“You must forgive Chiyo, InuYasha-sama. Ever since we had the army come through the village last year, she’s been frightened of her own shadow,” said a voice on his right. “She spent a week with the other young women holed up in a cave, and when she came out, her younger brother and father were gone. First the soldiers, and now this. No wonder some of the people are wondering if our village has been cursed.”
InuYasha looked up at the young man standing there, leaning his shoulder against the tree trunk. It was the same young man who had come to them with the story of the village’s need for youkai exterminators. In the three days they had traveled together, the hanyou found himself warming to him and his calm and gentle sense of humor. Thin and wiry, his face had already gotten that weathered look from long days in the sunshine and hard times, but there was a peace in his eyes that InuYasha envied.
“Keh,” InuYasha said, standing up. “So, Hideo, how’s your family? Everybody all right?”
“They’re doing fine. My Tatsume is still expecting, my mother still thinks she rules the roost, and my daughter gave me flowers. My oldest son has lost his first tooth. He saved it to show me.” He grinned. “They fed me and bathed me and made me promise not to leave the village again, at least not to the next market day.” Looking around the green and seeing so few people about, he asked, “Where is Houshi-sama?”
InuYasha nodded in the direction of the guesthouse. “He’s in there, talking with the elders.”
“Ah,” said the young man. “No doubt Takeshi-sama will be giving him some hard bargaining. It is said he pinches every grain of rice three times before he lets it get away from him.”
InuYasha laughed. “Miroku has his own reputation for separating people from their rice. It’ll be interesting to see how it all turns out.”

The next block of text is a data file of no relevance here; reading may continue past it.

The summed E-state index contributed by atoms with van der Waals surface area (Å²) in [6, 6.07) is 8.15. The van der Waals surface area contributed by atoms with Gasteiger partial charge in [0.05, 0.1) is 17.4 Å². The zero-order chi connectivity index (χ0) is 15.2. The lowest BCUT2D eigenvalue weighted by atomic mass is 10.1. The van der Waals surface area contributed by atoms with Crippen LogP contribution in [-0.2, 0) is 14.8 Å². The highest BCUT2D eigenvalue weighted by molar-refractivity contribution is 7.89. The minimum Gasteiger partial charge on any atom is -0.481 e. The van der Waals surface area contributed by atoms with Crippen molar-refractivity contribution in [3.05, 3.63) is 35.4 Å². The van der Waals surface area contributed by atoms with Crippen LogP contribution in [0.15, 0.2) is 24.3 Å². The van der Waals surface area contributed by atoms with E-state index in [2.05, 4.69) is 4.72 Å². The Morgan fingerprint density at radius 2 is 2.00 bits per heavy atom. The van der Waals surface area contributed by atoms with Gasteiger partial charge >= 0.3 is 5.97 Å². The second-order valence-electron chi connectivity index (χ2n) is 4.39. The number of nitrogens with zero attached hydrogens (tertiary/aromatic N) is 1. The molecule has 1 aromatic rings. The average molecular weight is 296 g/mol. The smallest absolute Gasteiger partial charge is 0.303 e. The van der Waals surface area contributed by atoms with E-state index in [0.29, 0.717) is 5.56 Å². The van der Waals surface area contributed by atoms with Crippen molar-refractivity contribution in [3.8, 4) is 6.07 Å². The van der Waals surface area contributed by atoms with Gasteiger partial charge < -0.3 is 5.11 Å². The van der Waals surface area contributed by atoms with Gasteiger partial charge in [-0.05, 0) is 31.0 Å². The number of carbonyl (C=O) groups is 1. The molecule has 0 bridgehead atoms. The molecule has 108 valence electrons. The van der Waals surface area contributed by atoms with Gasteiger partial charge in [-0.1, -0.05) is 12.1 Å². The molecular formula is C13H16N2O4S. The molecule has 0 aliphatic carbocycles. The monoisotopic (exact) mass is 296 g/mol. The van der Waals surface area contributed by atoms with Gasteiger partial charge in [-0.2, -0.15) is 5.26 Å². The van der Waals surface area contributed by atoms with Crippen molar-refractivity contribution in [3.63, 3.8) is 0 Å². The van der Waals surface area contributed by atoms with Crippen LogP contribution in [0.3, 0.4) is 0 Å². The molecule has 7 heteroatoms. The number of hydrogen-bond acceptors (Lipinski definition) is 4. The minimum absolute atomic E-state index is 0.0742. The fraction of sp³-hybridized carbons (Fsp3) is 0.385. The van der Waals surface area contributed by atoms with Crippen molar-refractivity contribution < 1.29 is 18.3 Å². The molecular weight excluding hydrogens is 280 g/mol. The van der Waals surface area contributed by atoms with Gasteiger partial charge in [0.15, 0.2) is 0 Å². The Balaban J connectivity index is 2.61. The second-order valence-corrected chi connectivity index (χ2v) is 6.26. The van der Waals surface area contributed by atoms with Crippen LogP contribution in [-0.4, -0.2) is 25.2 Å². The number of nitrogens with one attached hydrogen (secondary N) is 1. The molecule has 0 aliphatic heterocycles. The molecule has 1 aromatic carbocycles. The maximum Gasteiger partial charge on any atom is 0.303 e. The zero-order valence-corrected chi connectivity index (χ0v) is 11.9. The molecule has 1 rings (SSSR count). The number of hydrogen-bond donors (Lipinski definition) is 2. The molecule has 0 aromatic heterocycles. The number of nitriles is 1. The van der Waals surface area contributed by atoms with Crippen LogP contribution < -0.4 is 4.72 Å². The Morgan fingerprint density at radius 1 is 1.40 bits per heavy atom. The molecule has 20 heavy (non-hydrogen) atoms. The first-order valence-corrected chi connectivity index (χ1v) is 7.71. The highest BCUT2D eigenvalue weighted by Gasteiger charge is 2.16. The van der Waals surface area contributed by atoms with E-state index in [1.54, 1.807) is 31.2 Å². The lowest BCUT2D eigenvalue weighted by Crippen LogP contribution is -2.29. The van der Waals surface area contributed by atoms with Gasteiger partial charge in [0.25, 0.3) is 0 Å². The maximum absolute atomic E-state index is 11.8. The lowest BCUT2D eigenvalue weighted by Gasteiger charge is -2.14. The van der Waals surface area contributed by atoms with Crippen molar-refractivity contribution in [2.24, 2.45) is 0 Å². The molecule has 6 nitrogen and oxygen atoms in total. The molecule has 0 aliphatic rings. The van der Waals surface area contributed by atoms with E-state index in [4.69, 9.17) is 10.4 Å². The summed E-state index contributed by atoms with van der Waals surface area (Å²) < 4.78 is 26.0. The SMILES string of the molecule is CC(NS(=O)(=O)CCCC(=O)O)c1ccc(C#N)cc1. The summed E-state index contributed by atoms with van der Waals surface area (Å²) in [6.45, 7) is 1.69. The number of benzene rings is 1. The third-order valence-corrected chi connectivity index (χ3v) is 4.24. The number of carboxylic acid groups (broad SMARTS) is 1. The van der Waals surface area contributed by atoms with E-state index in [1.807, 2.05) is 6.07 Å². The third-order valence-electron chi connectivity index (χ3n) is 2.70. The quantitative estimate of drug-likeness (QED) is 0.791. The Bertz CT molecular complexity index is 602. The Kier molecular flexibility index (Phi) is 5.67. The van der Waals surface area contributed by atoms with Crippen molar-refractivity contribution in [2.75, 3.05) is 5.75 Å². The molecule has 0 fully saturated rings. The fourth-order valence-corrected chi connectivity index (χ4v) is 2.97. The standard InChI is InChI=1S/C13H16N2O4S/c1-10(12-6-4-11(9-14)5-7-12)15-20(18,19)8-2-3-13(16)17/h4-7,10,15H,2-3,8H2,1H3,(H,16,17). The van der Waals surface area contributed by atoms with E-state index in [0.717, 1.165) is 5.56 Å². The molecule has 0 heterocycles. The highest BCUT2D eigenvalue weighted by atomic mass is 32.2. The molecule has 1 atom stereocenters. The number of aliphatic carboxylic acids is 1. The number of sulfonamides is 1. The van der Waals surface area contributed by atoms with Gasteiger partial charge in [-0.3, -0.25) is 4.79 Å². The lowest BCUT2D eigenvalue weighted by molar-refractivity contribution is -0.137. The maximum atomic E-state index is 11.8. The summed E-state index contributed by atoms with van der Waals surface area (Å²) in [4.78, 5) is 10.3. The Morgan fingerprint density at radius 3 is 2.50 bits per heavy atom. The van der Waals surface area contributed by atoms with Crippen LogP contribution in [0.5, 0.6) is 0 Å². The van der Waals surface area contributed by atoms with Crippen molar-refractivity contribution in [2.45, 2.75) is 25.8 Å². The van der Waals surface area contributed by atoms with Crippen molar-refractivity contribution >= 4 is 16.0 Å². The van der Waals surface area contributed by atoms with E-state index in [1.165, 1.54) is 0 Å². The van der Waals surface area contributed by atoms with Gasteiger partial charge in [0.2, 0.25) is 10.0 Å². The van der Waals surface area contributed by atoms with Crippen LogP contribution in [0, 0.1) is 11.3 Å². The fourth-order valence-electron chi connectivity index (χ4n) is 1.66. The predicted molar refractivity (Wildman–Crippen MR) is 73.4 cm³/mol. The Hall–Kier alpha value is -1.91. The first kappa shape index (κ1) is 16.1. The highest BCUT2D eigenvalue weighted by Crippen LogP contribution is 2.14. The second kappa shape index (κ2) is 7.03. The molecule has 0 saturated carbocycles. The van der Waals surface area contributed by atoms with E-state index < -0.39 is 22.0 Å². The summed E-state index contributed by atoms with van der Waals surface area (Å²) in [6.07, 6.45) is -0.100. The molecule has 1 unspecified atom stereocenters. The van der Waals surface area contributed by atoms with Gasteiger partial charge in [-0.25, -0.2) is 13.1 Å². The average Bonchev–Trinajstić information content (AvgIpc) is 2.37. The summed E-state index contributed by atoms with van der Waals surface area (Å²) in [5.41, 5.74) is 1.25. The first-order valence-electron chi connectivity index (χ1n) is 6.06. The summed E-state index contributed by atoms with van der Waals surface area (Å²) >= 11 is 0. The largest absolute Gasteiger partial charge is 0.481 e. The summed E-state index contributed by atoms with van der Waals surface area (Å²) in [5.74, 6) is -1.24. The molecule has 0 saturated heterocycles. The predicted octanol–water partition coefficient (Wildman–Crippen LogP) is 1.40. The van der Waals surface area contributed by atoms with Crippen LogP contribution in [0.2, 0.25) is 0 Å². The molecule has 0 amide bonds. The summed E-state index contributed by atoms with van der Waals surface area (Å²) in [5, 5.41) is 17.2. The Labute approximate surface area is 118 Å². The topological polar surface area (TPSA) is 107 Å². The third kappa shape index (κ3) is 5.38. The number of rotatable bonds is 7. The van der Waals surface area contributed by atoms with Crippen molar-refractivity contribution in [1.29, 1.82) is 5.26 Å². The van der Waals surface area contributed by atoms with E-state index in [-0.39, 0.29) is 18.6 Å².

“Indeed,” said the young man. “I’m surprised so few people are watching. Usually the village loves to watch Takeshi-sama. You should see him in action when it’s time to sell the rice for tax money.”
InuYasha stuck his hands in his sleeves. “Might be my fault. I think some of the people watching thought I was going to eat them for dinner when I came out here to sit under the tree.”
“I’m sorry,” said the young man. “The village is a bit jumpy right now.”
“Not your fault,” InuYasha said. “Most villages are jumpy when they’re having youkai problems. I don’t make them feel any easier. That’s the way it’s always been.” He shrugged.
“Still,” said Hideo. “Maybe you and Houshi-sama should come and – ”
His words were interrupted suddenly by a loud bellow echoed over the hills, followed by another, and another, and another. It was the type of sound that made men shiver. The two men froze in place listening.
“The youkai?” InuYasha asked.
“Yes, that was the oni,” said Hideo. “His voice travels a long, long way. He must be getting hungry again. If they don’t feed him again by tomorrow, who knows what damage he’ll do?”
“He’s got a big mouth,” InuYasha noted.
People began coming in from the fields when they heard the youkai, and others left their houses. As they passed the two men sitting by the tree, InuYasha asked, “So what happens next?”
“Oh, they’ll spend the next three hours arguing about who needs to donate what to feed the monster next,” Hideo replied, sitting down next to the hanyou. He pointed at a knot of men gathering on the path near the guest house. “Watch – they’re all going to be heading for the headman’s house, and drink up his sake while they argue about it.” As he spoke, the village elders left the guest house, following the headman. The men gathered already followed him, discussing what they had already donated. Other men left their houses to join up with him. “In the end, he’ll donate less than the rest, but they’ll all feel it’s fair because he let them get drunk sitting in his garden.”
“How come you’re not joining them?” InuYasha asked.
Hideo laughed. “I don’t like to get drunk. I’ll have to donate whatever they put me down for anyway. This way, I save Takeshi-sama the cost of his sake, and I’ll feel better in the morning.” He scratched his chin. “I think Takeshi-sama appreciates it. My share has always been a little less than I expected.”
“Wise man,” InuYasha replied.
InuYasha stood up. “I better see what Miroku’s doing.”
Hideo joined him as they walked towards the guest house. “Why don’t we get that monk of yours and go to my house for dinner? Tatsume is a much better cook than Aka is.”
“You have your own ways of wanting to live dangerously, I see,” InuYasha said, stepping out on the verandah. “You haven’t seen how much our friend can eat when the food is good.”
“Maybe so,” Hideo said. “But think of the good karma I’m earning.”
To be continued...